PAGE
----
The T-1000 is made of a liquid metal alloy. We see the T-1000 using its properties to mimic humans, including their clothes, which means its clothes are made of liquid metal.

Does this mean it's hard to the touch and cold, just like metal would be? I find this particularly interesting when it mimics John's foster mother. She has long curly hair and is wearing soft clothes that drape over naturally. If these are all made of metal that means the T-1000 is adjusting tiny strands of metal individually in order to appear as a realistic human. That's a phenomenally complex task.

However maybe I'm over thinking it, and in such cases it simply chooses to wear a wig and real clothes.

In addition, I did some quick calculations and worked out the T-1000 would weigh about 490 kg if it were made of steel. I don't think we have any stats about the density of the liquid metal alloy, but comparing it to steel seems like a fair assumption to me. Even if it were more like titanium that's still 280 kg.

So if the T-1000 isn't wearing shoes and what looks like shoes are just metal, it seems to me when it's walking or running it would be making loud clanking noises with each step, which would make its presence pretty obvious.

Am I missing something or is this just an oversight?

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    While I don't have any evidence to supply this as an answer, we do see that the T-1000 is capable of changing the consistency of the material it's composed of at will (such as when it walks through the bars). It could quite simply keep the material forming the bottom of its feet slightly fluid, to act as a cushion while walking/running. Dec 5, 2019 at 13:12
  • @GeoffAtkins Liquids are slippery, so shouldn't T-1000 slip all the time?!
    – Hans Olo
    Dec 5, 2019 at 14:44
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    "Soft" things are the things that follow the shape of your "probe". Nano-machines of T-1000 perfectly capable to do so. And they probably can and will emit heat while functioning.
    – user28434
    Dec 5, 2019 at 14:45
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    I said slightly fluid, as in not solid. More like rubber than steel. Dec 5, 2019 at 14:46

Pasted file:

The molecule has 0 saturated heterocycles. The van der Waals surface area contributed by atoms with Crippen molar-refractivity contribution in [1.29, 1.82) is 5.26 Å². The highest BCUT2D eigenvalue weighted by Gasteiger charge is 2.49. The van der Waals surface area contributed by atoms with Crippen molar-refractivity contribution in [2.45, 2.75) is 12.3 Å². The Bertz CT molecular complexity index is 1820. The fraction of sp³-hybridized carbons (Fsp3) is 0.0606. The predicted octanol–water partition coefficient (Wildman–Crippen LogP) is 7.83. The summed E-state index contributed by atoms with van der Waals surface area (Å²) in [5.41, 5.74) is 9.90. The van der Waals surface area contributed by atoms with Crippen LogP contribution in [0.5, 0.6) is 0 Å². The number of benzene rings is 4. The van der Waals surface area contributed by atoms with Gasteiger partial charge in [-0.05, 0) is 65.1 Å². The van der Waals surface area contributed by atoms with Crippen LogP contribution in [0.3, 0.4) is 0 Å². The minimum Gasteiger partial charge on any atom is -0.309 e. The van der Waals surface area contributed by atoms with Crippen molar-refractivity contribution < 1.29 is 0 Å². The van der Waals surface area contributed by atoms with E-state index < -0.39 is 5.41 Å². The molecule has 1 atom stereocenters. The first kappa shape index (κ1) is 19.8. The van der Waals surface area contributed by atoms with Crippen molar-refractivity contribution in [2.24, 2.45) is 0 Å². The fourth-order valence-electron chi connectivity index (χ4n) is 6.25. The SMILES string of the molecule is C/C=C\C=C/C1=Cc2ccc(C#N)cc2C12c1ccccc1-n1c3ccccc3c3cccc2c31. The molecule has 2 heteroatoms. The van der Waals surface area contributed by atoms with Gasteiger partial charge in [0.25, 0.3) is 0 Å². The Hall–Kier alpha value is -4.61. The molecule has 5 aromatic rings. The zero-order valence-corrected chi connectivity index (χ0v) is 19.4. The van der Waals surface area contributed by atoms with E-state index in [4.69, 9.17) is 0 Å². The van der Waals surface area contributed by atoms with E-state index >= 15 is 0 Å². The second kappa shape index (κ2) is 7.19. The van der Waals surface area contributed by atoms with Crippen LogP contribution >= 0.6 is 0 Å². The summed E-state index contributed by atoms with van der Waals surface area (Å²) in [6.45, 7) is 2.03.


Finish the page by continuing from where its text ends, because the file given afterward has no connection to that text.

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    Not sure I understand. Clearly if T-1000 is capable of being a liquid, then there is no reason why it should be hard enough to make clanking noises. It's trying to simulate a human, who are solid but aren't hard enough to clank.
    – Misha R
    Dec 5, 2019 at 18:07

1 Answer 1


When the T-1000 mimics a substance, it does so perfectly and with the same properties as that substance. We see an example of this in a deleted scene from T2: Judgement Day when the glitchy T-1000 inadvertently mimics some plastic tape in the factory and its hand become plasticky and sticky.

That being said, we learn in Terminator: The Sarah Connor Chronicles that the T-1000's skin is cold to the touch...

Catherine Weaver (T-1000): Come, sit on my lap.
Savannah Weaver: Your lap is cold.
Catherine Weaver: I know.

TSCC: Desert Cantos

...but her clothing and hair are sufficiently realistic to fool a seasoned detective given that he touches her repeatedly during their various encounters.

  • I have to take issue with using both the statement "When the T-1000 mimics a substance, it does so perfectly" and "the T-1000's skin is cold to the touch". I don't see how both can be true?
    – Ian Newson
    Dec 5, 2019 at 22:24
  • @IanNewson - It seems to be able to mimic things at room temperature. Skin at room temp feels cold.
    – Valorum
    Dec 5, 2019 at 22:29
  • But skin on a human is never at room temperature. We're earn blooded creatures.
    – Ian Newson
    Dec 5, 2019 at 22:42
  • I don't what the big deal about raising skin temperature to 98.6 -- this is just a minor release/upgrade. Customer service must get so many calls about this. I am pretty sure this problem will be licked very soon.
    – releseabe
    Dec 6, 2019 at 15:54

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